The speedo has a spindle that carrys the needlle at one end and a small solid magnetic wheel at the other, and rotates against a delicate coil spring. It's driven by a magnetic bell housing that rotates with the cable drive, the magnetic field rotates the wheel that sits inside against the tension of the spring. The speedo can be adjusted by relocating  its position on the spindle, as this sets the initial tension that the magnetic field drives against. I used a sharpie to mark the wheel at its resting point with the needle removed to provide a reference point.
"Glorious,stirring sight! The poetry of motion! The real way to travel! The only way to travel! ... O bliss ! O poop poop ! Oh my! Oh my!" - Toad of Toad Hall.

AussieDave

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Re: Speedometer calibration
« Reply #3 on: October 13, 2013, 07:29:03 AM »
It took me three attempts to get it right, putting the disassembled mech back in the bike doing test runs . The needle is a push fit it , goes back on fairly solidly. Putting the unit back together was a bit fiddly , as you can see the back of the silver glass retaining ring carries a few marks from its deformation. I now have an accurate speedo. Thanks to whoever it was that suggested moving the needle was the way to go, all those months ago. You were right!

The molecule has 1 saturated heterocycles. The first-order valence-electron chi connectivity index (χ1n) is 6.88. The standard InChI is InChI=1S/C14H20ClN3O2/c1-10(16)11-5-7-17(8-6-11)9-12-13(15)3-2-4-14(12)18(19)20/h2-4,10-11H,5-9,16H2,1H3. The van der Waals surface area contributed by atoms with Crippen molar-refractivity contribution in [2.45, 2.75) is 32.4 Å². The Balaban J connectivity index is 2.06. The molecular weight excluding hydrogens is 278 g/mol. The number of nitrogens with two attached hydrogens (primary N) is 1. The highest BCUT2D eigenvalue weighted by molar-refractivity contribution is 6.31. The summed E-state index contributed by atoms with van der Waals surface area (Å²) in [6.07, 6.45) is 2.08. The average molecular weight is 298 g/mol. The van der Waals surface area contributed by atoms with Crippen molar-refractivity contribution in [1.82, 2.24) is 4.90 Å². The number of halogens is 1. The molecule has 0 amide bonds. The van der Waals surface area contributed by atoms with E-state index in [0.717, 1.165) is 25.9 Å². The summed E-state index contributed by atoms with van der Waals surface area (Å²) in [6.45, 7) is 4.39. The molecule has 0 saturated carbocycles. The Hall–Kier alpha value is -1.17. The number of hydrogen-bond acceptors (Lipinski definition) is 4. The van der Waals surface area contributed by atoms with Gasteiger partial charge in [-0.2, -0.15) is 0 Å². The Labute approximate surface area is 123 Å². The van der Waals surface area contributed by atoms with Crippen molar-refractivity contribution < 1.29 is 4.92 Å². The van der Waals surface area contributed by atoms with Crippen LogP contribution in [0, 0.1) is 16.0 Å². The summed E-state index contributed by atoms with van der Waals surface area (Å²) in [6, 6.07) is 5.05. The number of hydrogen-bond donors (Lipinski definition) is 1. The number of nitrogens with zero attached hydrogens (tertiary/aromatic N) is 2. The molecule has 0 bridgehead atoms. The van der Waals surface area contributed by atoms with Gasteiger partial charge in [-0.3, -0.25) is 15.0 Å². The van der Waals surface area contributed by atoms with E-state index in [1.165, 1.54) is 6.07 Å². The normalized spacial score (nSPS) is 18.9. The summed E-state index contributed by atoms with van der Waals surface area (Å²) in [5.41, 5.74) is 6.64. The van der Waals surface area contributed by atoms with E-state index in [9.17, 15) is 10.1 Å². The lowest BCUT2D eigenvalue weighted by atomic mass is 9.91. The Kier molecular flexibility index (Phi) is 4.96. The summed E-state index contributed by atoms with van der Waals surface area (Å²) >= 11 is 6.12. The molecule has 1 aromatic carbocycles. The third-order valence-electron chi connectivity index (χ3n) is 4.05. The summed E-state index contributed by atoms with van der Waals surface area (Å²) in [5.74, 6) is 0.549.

"Glorious,stirring sight! The poetry of motion! The real way to travel! The only way to travel! ... O bliss ! O poop poop ! Oh my! Oh my!" - Toad of Toad Hall.

AussieDave

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Re: Speedometer calibration
« Reply #4 on: October 13, 2013, 07:32:58 AM »